Mata Amritanandamayi aka Amma
Before 2020 Mata Amritanandamayi toured every year through Europe and other parts of the world, offering free hugging darshans.
Ammachi, or simply “Amma” (mother)—also known as Mata Amritanandamayi (mother of immortal bliss)—is a prominent contemporary Hindu female guru commanding a large following of devotees of all ages, races, religions, and walks of life. Known as the Mother of Compassion and the “Hugging Saint,” since she has literally embraced millions of devotees, she is revered by her followers as the embodiment of the Divine Mother (Devi-Bhava).
Ammachi was born in 1953 as the fourth child of Sugunanandan and Damayanti in a poor, low-caste family in rural Kerala, south India. Her biographies claim that she was a spiritually gifted child endowed with mystical and suprahuman traits who rose from a life of poverty, abuse, and rejection to become a charismatic religious leader. The turning point in her spiritual career is linked to her religious experiences in late 1975, when she claims to have realized personal identification, initially with the Hindu god Krishna, and later with the Divine Mother. Ammachi is said to reveal her true identity in a weekly ritual in which she assumes the mood of the Divine Mother for the spiritual edification of her devotees.
Ammachi’s spiritual fame spread throughout India and beyond as moving stories were told about her miraculous powers and the personal transformation she is said to effect through her spiritual embrace. The Amritapuri ashram, established in 1981 in Kollam, Kerala, serves as headquarters for the movement. Following her first spiritual tour to the West in 1987, numerous transnational congregations (satsang) and centers emerged that Ammachi visits during her three-month annual tour. Most important among them is the Mata Amritanandamayi Center in San Ramon, California, which has grown into a full-fledged ashram housing several celibate aspirants. The Ammachi movement has grown today into a global spiritual movement with two dozen fully initiated male and female renunciants and several hundred celibate aspirants. The movement also has a vast network of educational, social welfare, charitable, and medical institutions concentrated mainly in India. Within the movement, religious authority, leadership, and power are hierarchically structured. Although spiritual power resides solely in Ammachi, the temporal administration of her institutions is— at Ammachi’s personal choice—exercised by a band of trusted disciples.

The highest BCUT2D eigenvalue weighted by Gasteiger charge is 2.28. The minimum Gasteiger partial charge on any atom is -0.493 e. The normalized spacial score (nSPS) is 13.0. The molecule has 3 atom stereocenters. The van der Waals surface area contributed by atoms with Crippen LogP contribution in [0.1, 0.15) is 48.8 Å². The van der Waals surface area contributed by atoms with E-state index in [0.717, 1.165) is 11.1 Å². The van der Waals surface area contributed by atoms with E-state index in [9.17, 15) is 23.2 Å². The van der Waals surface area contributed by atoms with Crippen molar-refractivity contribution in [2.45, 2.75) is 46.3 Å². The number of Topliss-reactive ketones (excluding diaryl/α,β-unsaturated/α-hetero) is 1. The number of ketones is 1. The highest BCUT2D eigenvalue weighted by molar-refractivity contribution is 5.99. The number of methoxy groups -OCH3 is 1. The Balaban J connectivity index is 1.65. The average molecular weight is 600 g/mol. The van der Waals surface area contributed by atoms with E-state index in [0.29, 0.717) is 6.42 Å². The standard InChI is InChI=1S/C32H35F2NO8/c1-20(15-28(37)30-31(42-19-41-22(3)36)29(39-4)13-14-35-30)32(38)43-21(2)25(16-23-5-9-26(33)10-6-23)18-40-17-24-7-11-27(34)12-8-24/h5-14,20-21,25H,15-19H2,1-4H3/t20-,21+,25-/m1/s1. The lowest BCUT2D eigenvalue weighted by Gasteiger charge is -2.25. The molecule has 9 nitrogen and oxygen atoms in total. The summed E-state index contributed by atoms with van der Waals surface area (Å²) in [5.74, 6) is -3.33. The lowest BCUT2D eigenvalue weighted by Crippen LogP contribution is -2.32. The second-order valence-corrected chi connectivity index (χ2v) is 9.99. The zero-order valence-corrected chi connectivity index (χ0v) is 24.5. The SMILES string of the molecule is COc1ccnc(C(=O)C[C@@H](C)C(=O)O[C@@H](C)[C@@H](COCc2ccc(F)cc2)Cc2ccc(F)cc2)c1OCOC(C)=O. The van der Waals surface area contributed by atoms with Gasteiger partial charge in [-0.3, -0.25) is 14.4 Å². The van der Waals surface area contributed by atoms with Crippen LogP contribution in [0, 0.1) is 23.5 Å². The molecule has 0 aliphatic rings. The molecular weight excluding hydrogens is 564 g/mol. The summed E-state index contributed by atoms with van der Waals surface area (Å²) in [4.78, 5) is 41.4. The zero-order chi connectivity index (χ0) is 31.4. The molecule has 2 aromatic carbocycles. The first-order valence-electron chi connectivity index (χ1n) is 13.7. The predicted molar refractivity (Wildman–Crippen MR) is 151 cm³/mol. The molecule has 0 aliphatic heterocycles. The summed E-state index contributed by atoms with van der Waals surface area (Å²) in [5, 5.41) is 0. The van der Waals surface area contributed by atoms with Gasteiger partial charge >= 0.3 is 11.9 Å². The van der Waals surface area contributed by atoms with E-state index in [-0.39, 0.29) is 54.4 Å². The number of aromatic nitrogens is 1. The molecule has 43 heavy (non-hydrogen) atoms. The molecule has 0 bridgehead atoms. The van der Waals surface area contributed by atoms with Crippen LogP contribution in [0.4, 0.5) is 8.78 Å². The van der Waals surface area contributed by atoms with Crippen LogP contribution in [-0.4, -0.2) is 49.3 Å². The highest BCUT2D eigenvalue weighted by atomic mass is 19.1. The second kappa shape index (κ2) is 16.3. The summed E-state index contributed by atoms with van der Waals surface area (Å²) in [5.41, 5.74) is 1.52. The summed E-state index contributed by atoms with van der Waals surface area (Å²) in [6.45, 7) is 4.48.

Firmly grounded in Hindu philosophical, religious, mystical, and devotional traditions, Ammachi also has introduced several radical innovations to the Hindu ritual tradition, best exemplified in her reformulation of darsan, or spiritual embrace—her trademark—and the empowerment of women’s public ritual roles. Ammachi transmits her core spiritual message of unconditional love through the medium of spiritual embrace. Involving intense physical contact in the form of hugging, kissing, and touching, darsan is also the most intimate and personal mode of interaction between Ammachi and her devotees. In redefining the traditional Hindu understanding of darsan from auspicious sight of the divine into an intimate, tactile encounter with the embodied divine, Ammachi defies and redefines orthodox Hindu norms concerning ritual purity, pollution, and bodily contact between the devotee and the embodied divine as well as Hindu social norms governing gender relations. Similarly, despite opposition from some Hindu leaders, she has installed a number of her female renunciants as temple priestesses authorized to perform public rituals (puja).
Ammachi’s daring innovations are inspired by the need to acculturate her message to an ever-widening global audience that extends beyond the Indian frontiers as well as by an urge to reject obsolete Hindu ritual norms and practices. In her defiant rejection of orthodox norms and in the radical innovations she has introduced, Ammachi is calling her devotees—in India and abroad—to transcend the cultural constraints of a religious tradition and grasp its central message of god-realization through unconditional love. In her embodied self as guru and in her embodied darsan ritual, Ammachi concretizes and mediates this message of unconditional love. She is the recipient of several national and international awards, including the United Nations’ Gandhi- King Award for Non-Violence in 2002.
(Selva J. Raj in "Holy People of the World")